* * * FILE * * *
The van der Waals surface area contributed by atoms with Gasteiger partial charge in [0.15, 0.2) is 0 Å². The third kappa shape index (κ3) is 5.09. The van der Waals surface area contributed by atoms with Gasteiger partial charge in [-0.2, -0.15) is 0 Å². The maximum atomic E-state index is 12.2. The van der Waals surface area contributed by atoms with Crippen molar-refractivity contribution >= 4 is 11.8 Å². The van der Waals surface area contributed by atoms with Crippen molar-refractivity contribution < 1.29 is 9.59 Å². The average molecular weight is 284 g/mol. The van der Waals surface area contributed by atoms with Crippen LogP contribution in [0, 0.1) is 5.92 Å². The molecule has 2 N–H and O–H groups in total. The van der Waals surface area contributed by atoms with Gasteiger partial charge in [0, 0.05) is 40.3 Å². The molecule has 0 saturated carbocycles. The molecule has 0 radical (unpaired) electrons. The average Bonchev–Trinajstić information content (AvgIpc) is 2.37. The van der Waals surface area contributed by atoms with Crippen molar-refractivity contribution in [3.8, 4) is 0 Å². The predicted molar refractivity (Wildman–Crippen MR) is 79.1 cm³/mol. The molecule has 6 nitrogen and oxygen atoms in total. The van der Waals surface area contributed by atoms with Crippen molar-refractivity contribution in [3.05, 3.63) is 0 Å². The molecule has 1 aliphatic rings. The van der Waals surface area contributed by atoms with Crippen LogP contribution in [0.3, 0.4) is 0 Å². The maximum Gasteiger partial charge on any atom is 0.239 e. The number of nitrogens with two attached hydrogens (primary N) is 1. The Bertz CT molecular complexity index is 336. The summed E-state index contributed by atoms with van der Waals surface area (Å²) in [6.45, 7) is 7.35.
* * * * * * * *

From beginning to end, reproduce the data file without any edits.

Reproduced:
The van der Waals surface area contributed by atoms with Gasteiger partial charge in [0.15, 0.2) is 0 Å². The third kappa shape index (κ3) is 5.09. The van der Waals surface area contributed by atoms with Gasteiger partial charge in [-0.2, -0.15) is 0 Å². The maximum atomic E-state index is 12.2. The van der Waals surface area contributed by atoms with Crippen molar-refractivity contribution >= 4 is 11.8 Å². The van der Waals surface area contributed by atoms with Crippen molar-refractivity contribution < 1.29 is 9.59 Å². The average molecular weight is 284 g/mol. The van der Waals surface area contributed by atoms with Crippen LogP contribution in [0, 0.1) is 5.92 Å². The molecule has 2 N–H and O–H groups in total. The van der Waals surface area contributed by atoms with Gasteiger partial charge in [0, 0.05) is 40.3 Å². The molecule has 0 saturated carbocycles. The molecule has 0 radical (unpaired) electrons. The average Bonchev–Trinajstić information content (AvgIpc) is 2.37. The van der Waals surface area contributed by atoms with Crippen molar-refractivity contribution in [3.8, 4) is 0 Å². The predicted molar refractivity (Wildman–Crippen MR) is 79.1 cm³/mol. The molecule has 6 nitrogen and oxygen atoms in total. The van der Waals surface area contributed by atoms with Crippen molar-refractivity contribution in [3.05, 3.63) is 0 Å². The molecule has 1 aliphatic rings. The van der Waals surface area contributed by atoms with Crippen LogP contribution in [0.3, 0.4) is 0 Å². The maximum Gasteiger partial charge on any atom is 0.239 e. The number of nitrogens with two attached hydrogens (primary N) is 1. The Bertz CT molecular complexity index is 336. The summed E-state index contributed by atoms with van der Waals surface area (Å²) in [6.45, 7) is 7.35.